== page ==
Racialization is complicated by other identity factors. For example, Black women’s experiences may shift depending on age, perceived beauty, and generation of immigration.11,12 Despite boasting equity, diversity, and inclusion policies, sport organizations often disregard the realities associated with racial disparities, including the barriers that prevent many racialized Canadians from full participation in sports.13 Much like other domains, such as education and health, efforts to foster “gender equity in sport in Canadian initiatives have largely focused on White, nondisabled, cisgender, binary women, and girls—and still have yet to reach parity.”14(p11) Gender discrimination in Canadian sport has been pervasive.

Gender discrimination in sport limits access to a binary gender system and, within that system, restricts or obstructs participation for women. Despite international successes in a wide range of sports by Canadian sportswomen, sport is still largely considered a man’s domain. For decades, scholars have demonstrated the ways the female physique is often deemed too “delicate” for participation in sports with men and boys, and athleticism and muscularity (which are conceived as inherently masculine) are perceived as antithetical to femininity.1517 This results in limitations on sports programming, roles in sport participation and leadership, and career advancement for all women who do enter the sports system, and racialized women are especially excluded due to the confluence of sexism and racism.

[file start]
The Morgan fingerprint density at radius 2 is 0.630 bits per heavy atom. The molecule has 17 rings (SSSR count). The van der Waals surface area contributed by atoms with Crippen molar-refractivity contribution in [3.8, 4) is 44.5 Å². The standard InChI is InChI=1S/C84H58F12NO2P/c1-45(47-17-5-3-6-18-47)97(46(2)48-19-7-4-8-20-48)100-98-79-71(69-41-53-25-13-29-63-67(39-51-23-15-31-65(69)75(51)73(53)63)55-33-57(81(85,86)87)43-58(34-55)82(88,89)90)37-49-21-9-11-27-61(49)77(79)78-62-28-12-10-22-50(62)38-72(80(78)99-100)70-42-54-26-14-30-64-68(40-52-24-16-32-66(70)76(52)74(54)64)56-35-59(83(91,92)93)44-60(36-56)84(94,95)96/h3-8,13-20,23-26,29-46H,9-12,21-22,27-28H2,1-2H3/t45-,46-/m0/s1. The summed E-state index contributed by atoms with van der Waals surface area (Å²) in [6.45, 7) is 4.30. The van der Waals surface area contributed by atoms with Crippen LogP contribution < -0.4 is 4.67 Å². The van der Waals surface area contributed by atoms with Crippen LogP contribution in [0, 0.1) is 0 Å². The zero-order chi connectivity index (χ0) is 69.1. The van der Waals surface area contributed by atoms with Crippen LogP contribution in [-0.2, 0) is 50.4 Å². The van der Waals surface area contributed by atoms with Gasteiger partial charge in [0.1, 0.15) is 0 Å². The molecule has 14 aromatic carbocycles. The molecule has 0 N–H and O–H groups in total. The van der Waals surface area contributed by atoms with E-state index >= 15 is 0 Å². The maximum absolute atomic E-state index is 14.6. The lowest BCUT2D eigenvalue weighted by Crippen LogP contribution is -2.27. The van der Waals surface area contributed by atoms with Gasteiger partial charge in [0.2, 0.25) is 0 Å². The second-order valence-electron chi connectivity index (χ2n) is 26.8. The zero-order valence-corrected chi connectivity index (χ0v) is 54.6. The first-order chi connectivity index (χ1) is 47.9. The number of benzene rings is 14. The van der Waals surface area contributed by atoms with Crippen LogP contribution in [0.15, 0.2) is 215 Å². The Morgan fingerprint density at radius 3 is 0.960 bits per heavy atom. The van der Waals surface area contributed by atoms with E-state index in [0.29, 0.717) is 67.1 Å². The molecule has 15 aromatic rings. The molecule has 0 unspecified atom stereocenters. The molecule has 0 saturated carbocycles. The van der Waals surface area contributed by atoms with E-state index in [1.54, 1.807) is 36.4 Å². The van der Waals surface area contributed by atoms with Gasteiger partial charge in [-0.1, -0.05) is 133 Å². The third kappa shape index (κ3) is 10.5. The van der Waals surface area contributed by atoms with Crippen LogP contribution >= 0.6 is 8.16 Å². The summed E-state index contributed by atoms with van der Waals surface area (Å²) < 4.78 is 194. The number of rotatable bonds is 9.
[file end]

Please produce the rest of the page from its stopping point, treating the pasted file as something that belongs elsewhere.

In addition to gender inequalities, racialized women face other structural and systemic barriers to participation, which frequently remain unnamed and unchallenged. Globally, there is a dearth of literature examining the experiences of racialized women and girls in sport. On the one hand, sport is often perceived as a meritocratic institution in which one’s natural talent and hard work determine one’s level of success; systemic discrimination and barriers that impact individuals’ chances for participation and success in sports often go unacknowledged. The general conceptualization of sport as a domain in which social structures (such as systemic discrimination) are irrelevant to experiences and outcomes,18 combined with the sidelining of women within studies of racialized groups,19 offers an explanation for the lack of literature on this topic internationally and within Canada. The existing studies on racialized women in sport have primarily focused on Black women in the United States, Black and minority ethnic women in the United Kingdom, and the unfair treatment of celebrity athletes, such as Serena and Venus Williams,20,21 Naomi Osaka,22 and Caster Semenya.23 The gendered racism imbued in the media representation of these athletes speaks to a prevalent problem of racist mockery that Black sportswomen experience. Highlighting the experiences of professional athletes can also undermine or obfuscate the everyday racism experienced at every level of recreational and amateur sport.